Published or Private: How to do both? via OpenAIRE-Advance & EOSC-hub

 
The research life-cycle made easy using OpenAIRE and EOSC-hub services: making data open yet anonymous

Becky is an early career social scientist. She is excited to have been offered a competitive post in a well-established department to work on an international EC Horizon 2020 5-year research project with many partners. The project started a year before she arrived, and her institution leads the research on the language used to describe immigration in the national press.

Data Everywhere

Becky knows that a significant amount of research data has already been gathered during interviews with desk editors. This research data is safely stored in a closed cloud computing area on the secure TSD – Service for Sensitive Data service. TSD is a cloud computing platform designed to comply with the security regulations appropriate to handle sensitive data. This service is provided through the Hub.

Having the data safely and securely stored via the TSD service means that only the authorised researchers have access to it. The data has limited accessibility, is not discoverable and cannot be easily shared with other researchers. This is why the ‘FAIRness’ of the data is rather poor.

In her second week, Becky receives a reminder from the project’s coordinator that their H2020 Data Management Plan (DMP) is due for update. She needs to find out two things:

  1. How to update the data management plan – about which she has little experience and;
  2. How to comply with the EC’s open research data mandate.

Becky’s University European Office had previously given her information about  the OpenAIRE Helpdesk. The OpenAIRE Helpdesk is where all the researchers participating in EC’s Horizon 2020 funded projects can benefit from personal assistance from a range of experts to make their project data discoverable and accessible to others. This includes recommendations for making them FAIR (Findable, Accessible, Interoperable and Reusable) and drafting the DMP. The DMP is important, since it allows the funder to check whether the project’s research is  managed according to the funding agreement. Becky is directed to a suite of materials about mandate compliance that can help her understand the benefits of open data and why  sharing the project data outcomes far and wide is good for society, the project itself and her research field.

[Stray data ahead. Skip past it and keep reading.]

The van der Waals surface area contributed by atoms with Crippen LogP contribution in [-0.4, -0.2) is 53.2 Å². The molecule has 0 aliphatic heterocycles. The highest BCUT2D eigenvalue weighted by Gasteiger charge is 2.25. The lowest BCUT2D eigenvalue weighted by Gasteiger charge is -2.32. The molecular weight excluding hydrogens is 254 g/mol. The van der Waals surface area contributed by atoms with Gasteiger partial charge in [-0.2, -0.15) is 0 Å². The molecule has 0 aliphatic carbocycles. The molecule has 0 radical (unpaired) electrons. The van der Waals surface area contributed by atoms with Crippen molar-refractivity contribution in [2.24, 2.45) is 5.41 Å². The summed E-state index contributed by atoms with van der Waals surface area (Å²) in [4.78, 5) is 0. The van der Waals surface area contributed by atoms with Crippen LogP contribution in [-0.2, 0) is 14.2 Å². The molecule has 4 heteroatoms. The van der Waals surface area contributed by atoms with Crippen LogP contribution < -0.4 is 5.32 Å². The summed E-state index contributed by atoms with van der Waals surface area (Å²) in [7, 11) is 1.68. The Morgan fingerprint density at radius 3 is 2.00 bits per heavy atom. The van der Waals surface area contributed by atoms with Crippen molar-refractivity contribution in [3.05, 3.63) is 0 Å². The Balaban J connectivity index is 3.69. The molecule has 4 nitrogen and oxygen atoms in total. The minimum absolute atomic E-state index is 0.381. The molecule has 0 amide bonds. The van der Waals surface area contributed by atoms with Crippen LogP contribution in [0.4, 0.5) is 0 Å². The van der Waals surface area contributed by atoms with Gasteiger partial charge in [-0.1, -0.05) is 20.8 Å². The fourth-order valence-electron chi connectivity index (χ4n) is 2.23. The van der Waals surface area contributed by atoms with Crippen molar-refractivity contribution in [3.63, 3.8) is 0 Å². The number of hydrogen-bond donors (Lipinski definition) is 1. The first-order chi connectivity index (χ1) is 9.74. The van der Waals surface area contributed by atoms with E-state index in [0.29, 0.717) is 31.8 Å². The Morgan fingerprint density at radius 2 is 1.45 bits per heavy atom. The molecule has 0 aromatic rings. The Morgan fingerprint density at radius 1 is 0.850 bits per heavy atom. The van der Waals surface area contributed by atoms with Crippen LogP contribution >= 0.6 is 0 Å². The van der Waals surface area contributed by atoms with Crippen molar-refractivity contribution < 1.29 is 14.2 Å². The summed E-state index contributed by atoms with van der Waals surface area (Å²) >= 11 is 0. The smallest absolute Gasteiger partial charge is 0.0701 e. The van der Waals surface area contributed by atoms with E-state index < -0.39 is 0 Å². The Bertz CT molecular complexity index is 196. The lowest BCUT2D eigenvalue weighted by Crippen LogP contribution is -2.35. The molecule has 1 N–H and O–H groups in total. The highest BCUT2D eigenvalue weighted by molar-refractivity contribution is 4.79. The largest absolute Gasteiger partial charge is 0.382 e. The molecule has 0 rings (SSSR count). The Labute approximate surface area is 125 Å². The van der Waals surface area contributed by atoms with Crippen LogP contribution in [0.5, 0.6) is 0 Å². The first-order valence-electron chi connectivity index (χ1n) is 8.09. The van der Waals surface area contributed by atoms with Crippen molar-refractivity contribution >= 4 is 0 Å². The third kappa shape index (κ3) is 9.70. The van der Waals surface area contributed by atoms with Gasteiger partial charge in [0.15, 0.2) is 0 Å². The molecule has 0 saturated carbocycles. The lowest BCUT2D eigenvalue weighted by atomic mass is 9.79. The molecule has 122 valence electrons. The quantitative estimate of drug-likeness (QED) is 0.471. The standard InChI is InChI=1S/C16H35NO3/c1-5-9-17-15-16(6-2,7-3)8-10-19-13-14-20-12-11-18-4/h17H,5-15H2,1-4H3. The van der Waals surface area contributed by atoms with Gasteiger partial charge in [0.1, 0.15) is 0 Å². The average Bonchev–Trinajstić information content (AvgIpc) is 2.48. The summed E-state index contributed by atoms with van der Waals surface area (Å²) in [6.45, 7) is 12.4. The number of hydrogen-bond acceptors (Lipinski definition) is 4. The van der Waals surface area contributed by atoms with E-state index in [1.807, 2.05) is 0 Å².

But Is the Data Shareable?

According to the DMP, everytime a dataset is included in a publication, it needs to be publicly available to comply to the FAIR principles. Since the dataset contains sensitive information, Becky first needs to anonymise  personal information from the people interviewed.

Her concern about the sensitiveness of the data is reinforced by an email from her university’s ethics department reminding her to check the status of personal data and the need to conform to GDPR principles. Realising that much of the project data is sensitive, Becky goes back to  the OpenAIRE Helpdesk to guide her through the different options.

An Anonymous Solution

The helpdesk proposes AMNESIA, a tool developed by OpenAIRE to support researchers to anonymise their research data.  AMNESIA is a flexible data anonymization tool that allows to remove identifying information from data. It removes direct identifiers like names, SSNs etc.,  but also transforms secondary identifiers like birth date and zip code so that individuals cannot be identified in the data.

Private Enough – Open to All 

Now that the dataset is anonymised, Becky makes it available and discoverable, by uploading it to B2SHARE — a data repository provided via the Hub. With B2SHARE, researchers and communities can publish datasets and get Digital Object Identifier (DOI) to use in publications. All datasets published in B2SHARE are automatically made discoverable and findable via B2FIND — an EUDAT metadata discovery portal that allows users to find data collections within an international and inter-disciplinary scope.

After a few months, Becky discovers that the dataset has been cited on a number of occasions by other researchers and she can see via the download statistics maintained within the B2SHARE service (showing the number of downloads) that objects within the dataset has been downloaded frequently.

 

The Outcome: Thanks to OpenAIRE and EOSC-hub services, Becky was able to get on-the-spot support to make research open for the benefit of all, making sure that her data is well-managed with a management plan, safely stored and published, complying at the same time with GDPR requirements.

Kalliroi Mavrantoni

Communication officer, OpenAIRE

More Posts

Post a Reply

Your email address will not be published. Required fields are marked *

Top